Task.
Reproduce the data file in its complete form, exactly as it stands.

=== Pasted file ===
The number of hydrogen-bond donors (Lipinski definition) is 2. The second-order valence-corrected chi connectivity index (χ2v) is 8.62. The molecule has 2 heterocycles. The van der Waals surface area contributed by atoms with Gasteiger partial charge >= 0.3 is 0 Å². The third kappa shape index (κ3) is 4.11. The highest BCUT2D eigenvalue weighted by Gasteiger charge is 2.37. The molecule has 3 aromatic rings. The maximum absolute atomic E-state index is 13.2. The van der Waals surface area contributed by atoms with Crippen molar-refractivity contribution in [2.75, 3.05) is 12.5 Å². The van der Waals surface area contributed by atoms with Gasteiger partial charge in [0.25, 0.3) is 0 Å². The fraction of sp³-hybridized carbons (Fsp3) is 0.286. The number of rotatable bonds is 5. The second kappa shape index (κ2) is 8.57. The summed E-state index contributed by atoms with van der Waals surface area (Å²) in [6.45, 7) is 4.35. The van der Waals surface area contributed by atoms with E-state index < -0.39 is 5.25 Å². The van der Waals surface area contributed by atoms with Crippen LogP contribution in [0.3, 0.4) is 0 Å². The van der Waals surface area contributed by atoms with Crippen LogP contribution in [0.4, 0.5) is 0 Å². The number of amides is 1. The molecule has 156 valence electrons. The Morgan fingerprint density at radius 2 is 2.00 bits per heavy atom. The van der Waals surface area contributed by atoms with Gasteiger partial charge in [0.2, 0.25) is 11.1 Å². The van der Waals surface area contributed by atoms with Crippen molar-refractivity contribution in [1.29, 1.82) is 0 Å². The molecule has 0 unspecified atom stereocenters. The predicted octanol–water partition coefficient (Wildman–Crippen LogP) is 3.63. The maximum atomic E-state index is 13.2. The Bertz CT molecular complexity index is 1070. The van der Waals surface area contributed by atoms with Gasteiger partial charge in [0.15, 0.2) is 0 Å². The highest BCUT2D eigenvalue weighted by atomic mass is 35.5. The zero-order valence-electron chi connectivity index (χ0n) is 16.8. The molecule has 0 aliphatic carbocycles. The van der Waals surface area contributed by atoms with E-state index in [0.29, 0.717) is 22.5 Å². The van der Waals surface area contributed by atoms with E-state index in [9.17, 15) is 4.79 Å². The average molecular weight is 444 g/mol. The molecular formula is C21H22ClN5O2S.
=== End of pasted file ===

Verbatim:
The number of hydrogen-bond donors (Lipinski definition) is 2. The second-order valence-corrected chi connectivity index (χ2v) is 8.62. The molecule has 2 heterocycles. The van der Waals surface area contributed by atoms with Gasteiger partial charge >= 0.3 is 0 Å². The third kappa shape index (κ3) is 4.11. The highest BCUT2D eigenvalue weighted by Gasteiger charge is 2.37. The molecule has 3 aromatic rings. The maximum absolute atomic E-state index is 13.2. The van der Waals surface area contributed by atoms with Crippen molar-refractivity contribution in [2.75, 3.05) is 12.5 Å². The van der Waals surface area contributed by atoms with Gasteiger partial charge in [0.25, 0.3) is 0 Å². The fraction of sp³-hybridized carbons (Fsp3) is 0.286. The number of rotatable bonds is 5. The second kappa shape index (κ2) is 8.57. The summed E-state index contributed by atoms with van der Waals surface area (Å²) in [6.45, 7) is 4.35. The van der Waals surface area contributed by atoms with E-state index < -0.39 is 5.25 Å². The van der Waals surface area contributed by atoms with Crippen LogP contribution in [0.3, 0.4) is 0 Å². The van der Waals surface area contributed by atoms with Crippen LogP contribution in [0.4, 0.5) is 0 Å². The number of amides is 1. The molecule has 156 valence electrons. The Morgan fingerprint density at radius 2 is 2.00 bits per heavy atom. The van der Waals surface area contributed by atoms with Gasteiger partial charge in [0.2, 0.25) is 11.1 Å². The van der Waals surface area contributed by atoms with Crippen molar-refractivity contribution in [1.29, 1.82) is 0 Å². The molecule has 0 unspecified atom stereocenters. The predicted octanol–water partition coefficient (Wildman–Crippen LogP) is 3.63. The maximum atomic E-state index is 13.2. The Bertz CT molecular complexity index is 1070. The van der Waals surface area contributed by atoms with Gasteiger partial charge in [0.15, 0.2) is 0 Å². The highest BCUT2D eigenvalue weighted by atomic mass is 35.5. The zero-order valence-electron chi connectivity index (χ0n) is 16.8. The molecule has 0 aliphatic carbocycles. The van der Waals surface area contributed by atoms with E-state index in [0.29, 0.717) is 22.5 Å². The van der Waals surface area contributed by atoms with E-state index in [9.17, 15) is 4.79 Å². The average molecular weight is 444 g/mol. The molecular formula is C21H22ClN5O2S.